A group representing state legislators from across the U.S. is calling for marijuana to be rescheduled under federal law.
“The Controlled Substances Act should be amended to remove cannabis from Schedule I thus enabling financial institutions the ability to provide banking services to cannabis related businesses,” reads a resolution adopted Wednesday by the National Conference of State Legislatures (NCSL).
NCSL adopts resolution calling on feds to deschedule marijuana from Schedule I & allow banking where it's legal under state law #NCSLsummit
— Joe Henchman (@jdhenchman) August 10, 2016
— EllieBoldmanHill (@EllieHill) August 10, 2016
While the measure is not binding on the federal government and carries no force of law in the states the lawmakers represent, it is an indication of marijuana’s emergence as a mainstream issue at the forefront of American politics and sends a strong signal to the Obama administration and the next president that the growing divide between local and federal cannabis policies is increasingly unsustainable.
— Adam Ebbin (@AdamEbbin) August 9, 2016
The CFI Business Committee passes the amended marijuana resolution with all but one voting member in favor #NCSLSummit
— AFSA SGA (@AFSA_SGA) August 9, 2016
The initial version of the resolution, sponsored by Rep. Ann Lininger (D-OR), called for cannabis to be completely removed from the Controlled Substances Act, but was amended in committee to focus on taking marijuana out of Schedule I in order to address the industry’s banking issues.
— Ann Lininger (@annlininger) August 9, 2016
Last year, NCSL members approved a separate resolution saying that “federal laws, including the Controlled Substances Act, should be amended to explicitly allow states to set their own marijuana and hemp policies without federal interference.”
The new measure goes further by specifically calling for marijuana to be rescheduled.
Many of the resolution’s whereas clauses focus on the difficulties that state-legal marijuana businesses face due to continued federal prohibition.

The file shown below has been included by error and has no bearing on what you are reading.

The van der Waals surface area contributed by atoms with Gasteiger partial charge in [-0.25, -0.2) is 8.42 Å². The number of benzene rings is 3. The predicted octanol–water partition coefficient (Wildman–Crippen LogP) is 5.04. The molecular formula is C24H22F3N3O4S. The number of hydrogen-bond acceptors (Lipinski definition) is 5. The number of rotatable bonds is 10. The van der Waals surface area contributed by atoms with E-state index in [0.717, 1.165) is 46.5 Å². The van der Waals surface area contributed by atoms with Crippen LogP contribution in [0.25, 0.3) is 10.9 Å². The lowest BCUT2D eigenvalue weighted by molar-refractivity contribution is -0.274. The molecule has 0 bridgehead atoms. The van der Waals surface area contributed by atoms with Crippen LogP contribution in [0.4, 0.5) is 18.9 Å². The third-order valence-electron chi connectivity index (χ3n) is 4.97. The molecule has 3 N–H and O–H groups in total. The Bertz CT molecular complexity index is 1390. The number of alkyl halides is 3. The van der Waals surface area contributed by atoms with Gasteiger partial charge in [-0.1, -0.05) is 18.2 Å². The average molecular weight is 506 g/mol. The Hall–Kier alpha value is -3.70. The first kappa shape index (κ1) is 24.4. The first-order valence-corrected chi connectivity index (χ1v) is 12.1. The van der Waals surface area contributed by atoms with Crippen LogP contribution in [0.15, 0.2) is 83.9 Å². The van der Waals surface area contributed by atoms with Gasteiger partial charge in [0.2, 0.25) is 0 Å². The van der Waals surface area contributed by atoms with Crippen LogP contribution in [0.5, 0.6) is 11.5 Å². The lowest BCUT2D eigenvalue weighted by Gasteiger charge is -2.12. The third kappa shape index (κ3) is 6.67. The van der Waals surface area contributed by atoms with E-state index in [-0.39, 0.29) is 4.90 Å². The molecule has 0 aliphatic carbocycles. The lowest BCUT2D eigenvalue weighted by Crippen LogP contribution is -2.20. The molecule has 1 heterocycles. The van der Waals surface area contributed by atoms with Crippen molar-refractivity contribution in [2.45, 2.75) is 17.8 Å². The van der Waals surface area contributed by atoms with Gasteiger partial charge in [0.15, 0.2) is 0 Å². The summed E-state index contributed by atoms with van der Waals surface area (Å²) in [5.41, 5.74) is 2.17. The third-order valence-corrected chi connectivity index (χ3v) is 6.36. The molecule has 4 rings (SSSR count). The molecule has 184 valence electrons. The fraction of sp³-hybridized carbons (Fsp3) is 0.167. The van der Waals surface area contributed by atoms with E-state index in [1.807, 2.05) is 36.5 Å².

Current federal laws impose “substantial administrative and operational burdens, compliance risk and regulatory risk that serve as a barrier to banks and credit unions providing banking services to businesses and individuals involved in the cannabis industry,” it says. “Without banking options, cannabis related businesses are forced to operate exclusively in cash.”
The measure spells out the problems caused by keeping the legal marijuana trade mostly in cash. “A large and growing cash-only industry attracts criminal activity and creates substantial public safety risks [and] a cash-only industry reduces transparency in accounting and makes it difficult for the state to implement an effective regulatory regime that ensures compliance,” it says.
Marijuana law reform advocates cheered the resolution’s passage, saying it reflects a growing call for change.
“The resolution adopted this year recognizes that outdated federal marijuana laws are presenting the states with some serious public safety issues,” Mason Tvert of the Marijuana Policy Project told Marijuana.com in an email. “There is an immediate need for access to banking and other financial services for state-legal marijuana businesses. Like most Americans, state lawmakers are tired of waiting for Congress to catch up on this issue.”
In 2013, the U.S. Conference of Mayors passed a similar resolution calling for the federal government to better accommodate local marijuana laws. It noted that “enforcing the costly and ineffective prohibition on marijuana drains limited resources that could be better spent on programs that more effectively serve the public and keep our cities safe from serious and violent crime” and demanded that “federal laws, including the Controlled Substances Act, should be amended to explicitly allow states to set their own marijuana policies without federal interference” so that states and municipalities can “set whatever marijuana policies work best to improve the public safety and health of their communities.”
The NCSL legislative summit in Chicago also included a panel discussion on the marijuana businesses’ banking issues and a “virtual tour” of a Illinois’s medical cannabis industry.
Photo Courtesy of Allie Beckett.